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Reading 2: Francis Scott Key and the
Francis Scott Key, a successful 35-year old lawyer and amateur poet, witnessed the bombardment of Fort McHenry from an American ship anchored about eight miles away in the Patapsco River. A Maryland native, Key had a successful law practice in the District of Columbia. As a member of the opposition party, he opposed the War of 1812 for political reasons. As a devout Christian, he had moral objections to the attempted invasion of Canada. In 1813, he wrote a friend that he would rather see the American flag lowered in disgrace than have it stand for persecution and dishonor.1
By the time a large British fleet moved into the Chesapeake Bay in August 1814, Key found he had changed his mind. He was present at the humiliating American defeat at the Battle of Bladensburg. He also witnessed the burning of the Capitol and the other public buildings in Washington. He wanted the war to end, but thought there was “no hope for peace.”2
An errand of mercy brought Key to the Patapsco. Key was trying to obtain the release of a prominent local doctor whom the British had taken prisoner. On September 5, he set out from Baltimore to meet the British fleet. The officers on board the British flagship agreed to release Dr. Beanes, but they would not let the Americans return to Baltimore until after the coming battle. They sent the men back to their small ship, which was kept under armed guard. Helplessly, Key watched the British bombard Fort McHenry. Early in the morning of September 14, Key noticed that the British had stopped firing. He strained to see whether the flag had been struck (taken down), which would mean that the fort had surrendered.
At about the same time, Fort McHenry’s garrison raised a huge flag. Major Armistead had specifically asked for a “flag so large that the British will have no difficulty in seeing it from a distance.” The enemy was duly impressed. Robert Barrett, a young midshipman on a British warship, commented on the “superb and splendid ensign.” When Key saw the flag, he realized that the fort had survived the bombardment. Baltimore was safe.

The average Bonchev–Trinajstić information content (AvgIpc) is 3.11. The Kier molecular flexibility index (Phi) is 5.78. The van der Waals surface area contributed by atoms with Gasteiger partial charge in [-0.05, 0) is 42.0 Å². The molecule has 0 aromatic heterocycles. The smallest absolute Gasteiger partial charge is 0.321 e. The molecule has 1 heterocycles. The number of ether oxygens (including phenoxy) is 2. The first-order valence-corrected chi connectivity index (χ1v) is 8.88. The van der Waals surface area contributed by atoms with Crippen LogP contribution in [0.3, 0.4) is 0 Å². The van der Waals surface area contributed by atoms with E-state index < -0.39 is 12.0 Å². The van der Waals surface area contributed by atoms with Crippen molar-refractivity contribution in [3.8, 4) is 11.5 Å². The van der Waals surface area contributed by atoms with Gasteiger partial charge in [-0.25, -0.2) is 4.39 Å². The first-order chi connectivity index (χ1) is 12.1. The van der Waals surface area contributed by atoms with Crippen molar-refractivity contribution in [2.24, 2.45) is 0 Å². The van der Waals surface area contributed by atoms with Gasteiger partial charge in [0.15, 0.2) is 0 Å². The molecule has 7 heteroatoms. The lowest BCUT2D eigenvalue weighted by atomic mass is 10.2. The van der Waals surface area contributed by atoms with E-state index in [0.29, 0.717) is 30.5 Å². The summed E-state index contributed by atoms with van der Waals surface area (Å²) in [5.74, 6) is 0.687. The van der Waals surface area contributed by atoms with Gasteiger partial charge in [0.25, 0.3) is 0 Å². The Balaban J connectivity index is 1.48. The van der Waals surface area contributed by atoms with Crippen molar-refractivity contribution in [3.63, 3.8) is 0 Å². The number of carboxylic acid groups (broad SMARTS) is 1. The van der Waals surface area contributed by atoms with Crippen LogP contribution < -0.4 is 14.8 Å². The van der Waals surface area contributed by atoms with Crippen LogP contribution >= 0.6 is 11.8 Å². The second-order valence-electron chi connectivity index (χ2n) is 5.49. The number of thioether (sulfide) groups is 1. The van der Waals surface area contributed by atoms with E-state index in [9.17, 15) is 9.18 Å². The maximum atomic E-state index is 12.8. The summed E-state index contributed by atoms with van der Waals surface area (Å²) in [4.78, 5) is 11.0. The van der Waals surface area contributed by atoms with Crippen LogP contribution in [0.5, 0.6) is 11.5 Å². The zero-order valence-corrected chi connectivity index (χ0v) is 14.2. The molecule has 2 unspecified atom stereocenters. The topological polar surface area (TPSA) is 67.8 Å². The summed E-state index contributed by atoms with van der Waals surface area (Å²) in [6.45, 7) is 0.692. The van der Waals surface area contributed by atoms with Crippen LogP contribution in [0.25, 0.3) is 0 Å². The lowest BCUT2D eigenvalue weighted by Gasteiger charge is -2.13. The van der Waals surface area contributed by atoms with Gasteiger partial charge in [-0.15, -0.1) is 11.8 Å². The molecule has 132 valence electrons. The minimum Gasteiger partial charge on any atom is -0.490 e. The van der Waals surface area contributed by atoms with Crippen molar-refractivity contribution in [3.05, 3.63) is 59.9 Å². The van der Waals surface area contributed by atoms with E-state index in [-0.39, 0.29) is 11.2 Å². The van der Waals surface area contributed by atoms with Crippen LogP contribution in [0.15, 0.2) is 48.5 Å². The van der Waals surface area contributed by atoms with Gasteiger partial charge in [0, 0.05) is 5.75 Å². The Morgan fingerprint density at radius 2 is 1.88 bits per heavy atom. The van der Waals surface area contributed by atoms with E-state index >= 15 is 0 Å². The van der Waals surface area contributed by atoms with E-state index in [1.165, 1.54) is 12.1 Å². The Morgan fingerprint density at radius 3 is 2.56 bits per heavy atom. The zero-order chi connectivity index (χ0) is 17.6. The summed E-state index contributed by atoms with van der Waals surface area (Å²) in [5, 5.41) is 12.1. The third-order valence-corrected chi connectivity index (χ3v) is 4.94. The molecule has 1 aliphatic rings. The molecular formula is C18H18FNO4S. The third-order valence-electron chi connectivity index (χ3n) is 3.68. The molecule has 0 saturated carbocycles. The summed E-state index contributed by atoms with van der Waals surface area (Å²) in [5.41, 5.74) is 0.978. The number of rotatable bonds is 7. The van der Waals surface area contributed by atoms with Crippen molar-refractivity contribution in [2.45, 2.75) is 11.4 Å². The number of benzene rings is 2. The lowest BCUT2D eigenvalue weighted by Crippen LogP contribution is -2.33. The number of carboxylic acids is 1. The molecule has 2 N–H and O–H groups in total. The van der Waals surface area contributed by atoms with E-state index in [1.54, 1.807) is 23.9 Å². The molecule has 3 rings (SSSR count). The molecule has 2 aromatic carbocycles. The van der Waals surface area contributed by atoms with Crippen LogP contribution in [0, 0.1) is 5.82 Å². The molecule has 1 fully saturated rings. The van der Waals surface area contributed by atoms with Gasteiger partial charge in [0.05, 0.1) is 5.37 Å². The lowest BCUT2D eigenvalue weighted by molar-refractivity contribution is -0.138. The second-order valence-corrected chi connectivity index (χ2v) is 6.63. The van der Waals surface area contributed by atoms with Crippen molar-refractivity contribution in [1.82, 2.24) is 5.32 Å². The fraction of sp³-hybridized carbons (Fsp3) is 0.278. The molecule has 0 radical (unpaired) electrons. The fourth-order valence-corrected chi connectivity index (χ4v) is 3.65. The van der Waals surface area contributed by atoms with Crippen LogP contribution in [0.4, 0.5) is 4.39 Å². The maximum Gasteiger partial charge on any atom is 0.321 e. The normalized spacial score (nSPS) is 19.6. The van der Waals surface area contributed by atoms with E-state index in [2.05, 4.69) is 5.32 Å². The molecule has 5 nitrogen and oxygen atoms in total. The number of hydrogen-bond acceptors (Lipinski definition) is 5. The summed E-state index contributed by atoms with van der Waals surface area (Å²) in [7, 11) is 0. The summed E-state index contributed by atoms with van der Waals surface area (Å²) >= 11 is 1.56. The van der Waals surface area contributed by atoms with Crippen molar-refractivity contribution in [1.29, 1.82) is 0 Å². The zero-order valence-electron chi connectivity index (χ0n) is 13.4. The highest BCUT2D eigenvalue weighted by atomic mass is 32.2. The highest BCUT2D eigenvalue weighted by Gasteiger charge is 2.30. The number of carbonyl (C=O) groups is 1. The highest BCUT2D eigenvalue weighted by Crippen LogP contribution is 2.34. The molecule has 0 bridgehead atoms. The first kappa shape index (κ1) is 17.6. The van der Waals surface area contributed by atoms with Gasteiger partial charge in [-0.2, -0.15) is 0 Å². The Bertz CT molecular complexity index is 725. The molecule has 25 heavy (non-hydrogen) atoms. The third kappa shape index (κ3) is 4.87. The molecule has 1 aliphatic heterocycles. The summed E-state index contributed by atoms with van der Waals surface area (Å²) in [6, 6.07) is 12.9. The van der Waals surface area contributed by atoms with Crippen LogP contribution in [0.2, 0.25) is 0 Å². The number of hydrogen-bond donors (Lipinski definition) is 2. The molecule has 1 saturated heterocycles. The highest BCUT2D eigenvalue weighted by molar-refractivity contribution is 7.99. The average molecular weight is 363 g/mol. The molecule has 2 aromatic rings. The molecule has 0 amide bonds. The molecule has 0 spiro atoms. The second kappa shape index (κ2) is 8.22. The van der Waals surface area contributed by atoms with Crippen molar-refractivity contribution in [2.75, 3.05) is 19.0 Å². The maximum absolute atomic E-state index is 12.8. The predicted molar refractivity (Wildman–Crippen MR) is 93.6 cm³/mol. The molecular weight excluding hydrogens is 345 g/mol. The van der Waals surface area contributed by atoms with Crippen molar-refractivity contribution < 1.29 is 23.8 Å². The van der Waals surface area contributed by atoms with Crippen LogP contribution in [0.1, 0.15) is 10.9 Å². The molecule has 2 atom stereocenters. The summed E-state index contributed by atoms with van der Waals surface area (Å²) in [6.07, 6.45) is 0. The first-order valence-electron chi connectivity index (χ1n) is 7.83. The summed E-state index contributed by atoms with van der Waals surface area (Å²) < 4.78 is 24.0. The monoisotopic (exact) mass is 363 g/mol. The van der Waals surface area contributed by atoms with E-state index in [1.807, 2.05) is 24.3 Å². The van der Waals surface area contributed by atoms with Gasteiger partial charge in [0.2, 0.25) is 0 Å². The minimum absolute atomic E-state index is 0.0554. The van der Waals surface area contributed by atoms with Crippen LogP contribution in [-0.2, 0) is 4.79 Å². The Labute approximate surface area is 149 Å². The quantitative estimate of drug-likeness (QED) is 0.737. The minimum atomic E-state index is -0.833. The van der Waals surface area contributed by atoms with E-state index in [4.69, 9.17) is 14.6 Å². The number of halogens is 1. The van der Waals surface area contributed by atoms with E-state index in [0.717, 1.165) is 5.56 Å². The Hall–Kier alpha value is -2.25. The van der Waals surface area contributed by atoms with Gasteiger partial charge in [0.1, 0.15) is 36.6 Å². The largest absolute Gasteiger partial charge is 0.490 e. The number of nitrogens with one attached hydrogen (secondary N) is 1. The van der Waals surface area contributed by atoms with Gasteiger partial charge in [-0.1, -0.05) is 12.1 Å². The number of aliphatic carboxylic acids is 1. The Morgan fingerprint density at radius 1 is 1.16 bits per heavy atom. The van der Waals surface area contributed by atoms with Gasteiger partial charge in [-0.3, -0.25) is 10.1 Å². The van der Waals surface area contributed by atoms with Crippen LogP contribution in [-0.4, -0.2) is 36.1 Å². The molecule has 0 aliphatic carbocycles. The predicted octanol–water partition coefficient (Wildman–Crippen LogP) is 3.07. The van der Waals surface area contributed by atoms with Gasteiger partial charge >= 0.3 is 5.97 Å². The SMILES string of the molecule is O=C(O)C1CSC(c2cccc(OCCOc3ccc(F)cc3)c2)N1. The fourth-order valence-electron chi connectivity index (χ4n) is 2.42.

Many years later, he described his feelings,
Through the clouds of war, the stars of that banner still shone in my view. . . . Then, in that hour of deliverance and joyful triumph, my heart spoke, and “Does not such a country, and such defenders of their country, deserve a song?” was its question. With it came an inspiration not to be resisted; and even though it had been a hanging matter to make a song, I must have written it. Let the praise, then, if any be due, be given, not to me, who only did what I could not help doing, not to the writer, but to the inspirers of the song!3
Key scribbled down the first words of his song on the back of a piece of paper and finished it back on shore. He took the draft to Judge Nicholson, a relative by marriage who had served at Fort McHenry during the bombardment. Nicholson liked it very much. He may have been the person who took it to the Baltimore American. That newspaper immediately printed it as a large poster-like broadside and began distributing it around Baltimore. Each man at Fort McHenry received a copy. The text appeared in the Baltimore Patriot on September 20 and the Baltimore American the following day. By mid-October, at least 17 other newspapers on the East Coast had published the new song. Some time during the first two weeks of November, it was set to music as “The Star Spangled Banner.”
The original broadside said that Key’s poem should be performed to the tune “Anacreon in Heaven.” This tune was popular in the United States at the time and Key himself had already written one set of lyrics for it. It was originally composed in the mid-1770s as the club song for “The Anacreontic Society,” a group of gentlemen in London who liked to get together to perform music, eat a good supper, drink some wine, and generally enjoy themselves. The president of this highly respectable group usually sang the song as a solo after the supper.
Francis Scott Key died on January 11, 1843. Flags flew at half-mast in mourning in Baltimore and Washington. The Baltimore American published his obituary two days later. It said, “So long as patriotism dwells among us, so long will this song be the theme of our nation.”
Questions for Reading 2
Reading 2 was adapted from materials on the Fort McHenry National Monument and Historic Shrine website and from Lonn Taylor, Kathleen M. Kendrick, and Jeffrey L, Brodie, The Star-Spangled Banner: The Making of An American Icon (New York: HarperCollins for the Smithsonian Institution, 2008).
3Quoted in Harold I. Lessem and George C. MacKenzie, Fort McHenry National Monument and Historic Shrine, Maryland (Washington: National Park Service, 1954, reprinted 1961); available online, Section h, “The Star-Spangled Banner.”